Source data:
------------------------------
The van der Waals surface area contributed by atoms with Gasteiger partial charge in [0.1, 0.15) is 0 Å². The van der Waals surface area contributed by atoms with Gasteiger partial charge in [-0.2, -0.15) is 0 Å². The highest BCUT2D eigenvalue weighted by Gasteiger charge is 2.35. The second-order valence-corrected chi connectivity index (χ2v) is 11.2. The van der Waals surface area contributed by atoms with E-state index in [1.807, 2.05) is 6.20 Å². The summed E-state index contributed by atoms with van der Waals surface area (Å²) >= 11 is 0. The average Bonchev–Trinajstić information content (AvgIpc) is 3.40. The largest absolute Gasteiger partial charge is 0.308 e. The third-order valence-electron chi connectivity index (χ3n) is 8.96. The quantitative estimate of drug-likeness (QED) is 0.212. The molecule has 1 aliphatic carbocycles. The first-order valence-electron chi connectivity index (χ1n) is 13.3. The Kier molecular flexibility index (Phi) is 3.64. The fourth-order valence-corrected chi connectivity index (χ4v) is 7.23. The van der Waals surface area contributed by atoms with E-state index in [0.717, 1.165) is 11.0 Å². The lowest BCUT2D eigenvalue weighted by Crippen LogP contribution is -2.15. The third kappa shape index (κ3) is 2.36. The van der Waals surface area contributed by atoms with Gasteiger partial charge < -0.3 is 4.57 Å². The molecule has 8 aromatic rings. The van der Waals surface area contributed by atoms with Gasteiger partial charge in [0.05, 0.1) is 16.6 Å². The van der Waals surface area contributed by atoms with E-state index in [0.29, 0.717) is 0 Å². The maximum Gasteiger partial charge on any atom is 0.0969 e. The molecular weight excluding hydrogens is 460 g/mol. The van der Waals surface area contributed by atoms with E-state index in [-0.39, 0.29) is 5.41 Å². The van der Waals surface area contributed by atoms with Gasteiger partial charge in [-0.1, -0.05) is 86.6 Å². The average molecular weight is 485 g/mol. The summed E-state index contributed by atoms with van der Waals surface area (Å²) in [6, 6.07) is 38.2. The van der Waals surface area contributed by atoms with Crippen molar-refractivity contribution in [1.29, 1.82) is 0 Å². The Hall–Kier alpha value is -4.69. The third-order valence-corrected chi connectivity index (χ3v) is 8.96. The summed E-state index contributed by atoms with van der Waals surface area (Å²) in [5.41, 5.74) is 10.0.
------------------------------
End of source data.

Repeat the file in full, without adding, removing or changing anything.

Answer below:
The van der Waals surface area contributed by atoms with Gasteiger partial charge in [0.1, 0.15) is 0 Å². The van der Waals surface area contributed by atoms with Gasteiger partial charge in [-0.2, -0.15) is 0 Å². The highest BCUT2D eigenvalue weighted by Gasteiger charge is 2.35. The second-order valence-corrected chi connectivity index (χ2v) is 11.2. The van der Waals surface area contributed by atoms with E-state index in [1.807, 2.05) is 6.20 Å². The summed E-state index contributed by atoms with van der Waals surface area (Å²) >= 11 is 0. The average Bonchev–Trinajstić information content (AvgIpc) is 3.40. The largest absolute Gasteiger partial charge is 0.308 e. The third-order valence-electron chi connectivity index (χ3n) is 8.96. The quantitative estimate of drug-likeness (QED) is 0.212. The molecule has 1 aliphatic carbocycles. The first-order valence-electron chi connectivity index (χ1n) is 13.3. The Kier molecular flexibility index (Phi) is 3.64. The fourth-order valence-corrected chi connectivity index (χ4v) is 7.23. The van der Waals surface area contributed by atoms with E-state index in [0.717, 1.165) is 11.0 Å². The lowest BCUT2D eigenvalue weighted by Crippen LogP contribution is -2.15. The third kappa shape index (κ3) is 2.36. The van der Waals surface area contributed by atoms with Gasteiger partial charge < -0.3 is 4.57 Å². The molecule has 8 aromatic rings. The van der Waals surface area contributed by atoms with Gasteiger partial charge in [0.05, 0.1) is 16.6 Å². The van der Waals surface area contributed by atoms with E-state index in [0.29, 0.717) is 0 Å². The maximum Gasteiger partial charge on any atom is 0.0969 e. The molecular weight excluding hydrogens is 460 g/mol. The van der Waals surface area contributed by atoms with E-state index in [-0.39, 0.29) is 5.41 Å². The van der Waals surface area contributed by atoms with Gasteiger partial charge in [-0.1, -0.05) is 86.6 Å². The average molecular weight is 485 g/mol. The summed E-state index contributed by atoms with van der Waals surface area (Å²) in [6, 6.07) is 38.2. The van der Waals surface area contributed by atoms with Crippen molar-refractivity contribution in [1.29, 1.82) is 0 Å². The Hall–Kier alpha value is -4.69. The third-order valence-corrected chi connectivity index (χ3v) is 8.96. The summed E-state index contributed by atoms with van der Waals surface area (Å²) in [5.41, 5.74) is 10.0.